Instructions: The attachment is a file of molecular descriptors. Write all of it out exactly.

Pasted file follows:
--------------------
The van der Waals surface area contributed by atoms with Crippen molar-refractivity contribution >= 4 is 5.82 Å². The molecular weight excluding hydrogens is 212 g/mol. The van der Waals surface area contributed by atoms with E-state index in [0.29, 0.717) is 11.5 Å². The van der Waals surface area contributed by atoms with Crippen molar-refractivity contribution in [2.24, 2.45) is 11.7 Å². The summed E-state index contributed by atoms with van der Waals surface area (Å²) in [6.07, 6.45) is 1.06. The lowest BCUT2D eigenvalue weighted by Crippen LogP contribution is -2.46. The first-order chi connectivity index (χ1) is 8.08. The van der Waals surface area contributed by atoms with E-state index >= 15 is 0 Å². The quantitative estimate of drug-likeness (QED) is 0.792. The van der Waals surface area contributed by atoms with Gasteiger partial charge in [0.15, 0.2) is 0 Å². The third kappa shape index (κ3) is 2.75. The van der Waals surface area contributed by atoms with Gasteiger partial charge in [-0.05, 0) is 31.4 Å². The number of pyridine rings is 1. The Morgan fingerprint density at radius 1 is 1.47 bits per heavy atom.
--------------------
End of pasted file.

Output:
The van der Waals surface area contributed by atoms with Crippen molar-refractivity contribution >= 4 is 5.82 Å². The molecular weight excluding hydrogens is 212 g/mol. The van der Waals surface area contributed by atoms with E-state index in [0.29, 0.717) is 11.5 Å². The van der Waals surface area contributed by atoms with Crippen molar-refractivity contribution in [2.24, 2.45) is 11.7 Å². The summed E-state index contributed by atoms with van der Waals surface area (Å²) in [6.07, 6.45) is 1.06. The lowest BCUT2D eigenvalue weighted by Crippen LogP contribution is -2.46. The first-order chi connectivity index (χ1) is 8.08. The van der Waals surface area contributed by atoms with E-state index >= 15 is 0 Å². The quantitative estimate of drug-likeness (QED) is 0.792. The van der Waals surface area contributed by atoms with Gasteiger partial charge in [0.15, 0.2) is 0 Å². The third kappa shape index (κ3) is 2.75. The van der Waals surface area contributed by atoms with Gasteiger partial charge in [-0.05, 0) is 31.4 Å². The number of pyridine rings is 1. The Morgan fingerprint density at radius 1 is 1.47 bits per heavy atom.